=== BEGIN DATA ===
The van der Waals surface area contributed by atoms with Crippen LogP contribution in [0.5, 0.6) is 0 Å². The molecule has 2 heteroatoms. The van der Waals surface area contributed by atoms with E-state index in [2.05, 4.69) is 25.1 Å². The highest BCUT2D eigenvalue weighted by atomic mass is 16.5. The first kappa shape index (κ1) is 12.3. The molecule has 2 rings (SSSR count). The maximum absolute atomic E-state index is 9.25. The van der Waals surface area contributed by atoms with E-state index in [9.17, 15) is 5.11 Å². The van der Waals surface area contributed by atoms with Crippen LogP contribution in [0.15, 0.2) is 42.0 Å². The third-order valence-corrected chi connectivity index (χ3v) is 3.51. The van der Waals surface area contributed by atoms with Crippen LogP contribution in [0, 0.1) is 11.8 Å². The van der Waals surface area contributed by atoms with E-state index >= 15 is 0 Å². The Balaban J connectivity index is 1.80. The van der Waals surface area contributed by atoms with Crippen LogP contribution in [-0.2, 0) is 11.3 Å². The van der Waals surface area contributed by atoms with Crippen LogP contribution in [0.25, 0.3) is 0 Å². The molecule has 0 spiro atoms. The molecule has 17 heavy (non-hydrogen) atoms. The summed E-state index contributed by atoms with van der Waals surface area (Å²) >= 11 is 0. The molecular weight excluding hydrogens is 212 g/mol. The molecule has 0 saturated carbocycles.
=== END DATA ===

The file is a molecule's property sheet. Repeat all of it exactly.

The van der Waals surface area contributed by atoms with Crippen LogP contribution in [0.5, 0.6) is 0 Å². The molecule has 2 heteroatoms. The van der Waals surface area contributed by atoms with E-state index in [2.05, 4.69) is 25.1 Å². The highest BCUT2D eigenvalue weighted by atomic mass is 16.5. The first kappa shape index (κ1) is 12.3. The molecule has 2 rings (SSSR count). The maximum absolute atomic E-state index is 9.25. The van der Waals surface area contributed by atoms with E-state index in [9.17, 15) is 5.11 Å². The van der Waals surface area contributed by atoms with Crippen LogP contribution in [0.15, 0.2) is 42.0 Å². The third-order valence-corrected chi connectivity index (χ3v) is 3.51. The van der Waals surface area contributed by atoms with Crippen LogP contribution in [0, 0.1) is 11.8 Å². The van der Waals surface area contributed by atoms with E-state index >= 15 is 0 Å². The Balaban J connectivity index is 1.80. The van der Waals surface area contributed by atoms with Crippen LogP contribution in [-0.2, 0) is 11.3 Å². The van der Waals surface area contributed by atoms with Crippen LogP contribution in [0.25, 0.3) is 0 Å². The molecule has 0 spiro atoms. The molecule has 17 heavy (non-hydrogen) atoms. The summed E-state index contributed by atoms with van der Waals surface area (Å²) >= 11 is 0. The molecular weight excluding hydrogens is 212 g/mol. The molecule has 0 saturated carbocycles.